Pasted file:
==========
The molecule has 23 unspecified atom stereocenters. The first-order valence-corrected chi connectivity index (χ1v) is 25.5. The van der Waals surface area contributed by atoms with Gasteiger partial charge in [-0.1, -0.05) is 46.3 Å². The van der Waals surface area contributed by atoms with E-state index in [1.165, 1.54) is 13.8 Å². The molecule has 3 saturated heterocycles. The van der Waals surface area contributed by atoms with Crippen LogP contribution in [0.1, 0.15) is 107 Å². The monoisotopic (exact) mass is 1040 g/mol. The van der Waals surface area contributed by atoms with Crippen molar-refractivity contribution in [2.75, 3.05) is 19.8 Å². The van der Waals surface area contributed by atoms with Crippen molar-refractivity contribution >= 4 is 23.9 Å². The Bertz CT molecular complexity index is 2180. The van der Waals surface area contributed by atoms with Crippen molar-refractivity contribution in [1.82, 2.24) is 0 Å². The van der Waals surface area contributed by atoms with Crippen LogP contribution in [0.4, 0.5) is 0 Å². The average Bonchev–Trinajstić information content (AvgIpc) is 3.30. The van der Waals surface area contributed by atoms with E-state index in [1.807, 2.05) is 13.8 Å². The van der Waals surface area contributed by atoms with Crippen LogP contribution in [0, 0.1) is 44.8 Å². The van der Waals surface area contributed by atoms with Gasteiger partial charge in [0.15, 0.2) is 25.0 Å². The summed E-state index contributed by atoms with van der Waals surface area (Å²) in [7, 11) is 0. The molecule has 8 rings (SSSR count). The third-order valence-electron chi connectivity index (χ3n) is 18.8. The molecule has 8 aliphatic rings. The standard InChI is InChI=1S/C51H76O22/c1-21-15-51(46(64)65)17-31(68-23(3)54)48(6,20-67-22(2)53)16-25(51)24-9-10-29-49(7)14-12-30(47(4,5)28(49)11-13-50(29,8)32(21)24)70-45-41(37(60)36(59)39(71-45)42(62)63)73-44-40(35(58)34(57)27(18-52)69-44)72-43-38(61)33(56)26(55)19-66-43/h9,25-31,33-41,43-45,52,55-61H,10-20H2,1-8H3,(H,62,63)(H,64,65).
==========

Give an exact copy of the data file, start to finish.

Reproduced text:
The molecule has 23 unspecified atom stereocenters. The first-order valence-corrected chi connectivity index (χ1v) is 25.5. The van der Waals surface area contributed by atoms with Gasteiger partial charge in [-0.1, -0.05) is 46.3 Å². The van der Waals surface area contributed by atoms with E-state index in [1.165, 1.54) is 13.8 Å². The molecule has 3 saturated heterocycles. The van der Waals surface area contributed by atoms with Crippen LogP contribution in [0.1, 0.15) is 107 Å². The monoisotopic (exact) mass is 1040 g/mol. The van der Waals surface area contributed by atoms with Crippen molar-refractivity contribution in [2.75, 3.05) is 19.8 Å². The van der Waals surface area contributed by atoms with Crippen molar-refractivity contribution >= 4 is 23.9 Å². The Bertz CT molecular complexity index is 2180. The van der Waals surface area contributed by atoms with Crippen molar-refractivity contribution in [1.82, 2.24) is 0 Å². The van der Waals surface area contributed by atoms with Crippen LogP contribution in [0.4, 0.5) is 0 Å². The average Bonchev–Trinajstić information content (AvgIpc) is 3.30. The van der Waals surface area contributed by atoms with E-state index in [1.807, 2.05) is 13.8 Å². The van der Waals surface area contributed by atoms with Crippen LogP contribution in [0, 0.1) is 44.8 Å². The van der Waals surface area contributed by atoms with Gasteiger partial charge in [0.15, 0.2) is 25.0 Å². The summed E-state index contributed by atoms with van der Waals surface area (Å²) in [7, 11) is 0. The molecule has 8 rings (SSSR count). The third-order valence-electron chi connectivity index (χ3n) is 18.8. The molecule has 8 aliphatic rings. The standard InChI is InChI=1S/C51H76O22/c1-21-15-51(46(64)65)17-31(68-23(3)54)48(6,20-67-22(2)53)16-25(51)24-9-10-29-49(7)14-12-30(47(4,5)28(49)11-13-50(29,8)32(21)24)70-45-41(37(60)36(59)39(71-45)42(62)63)73-44-40(35(58)34(57)27(18-52)69-44)72-43-38(61)33(56)26(55)19-66-43/h9,25-31,33-41,43-45,52,55-61H,10-20H2,1-8H3,(H,62,63)(H,64,65).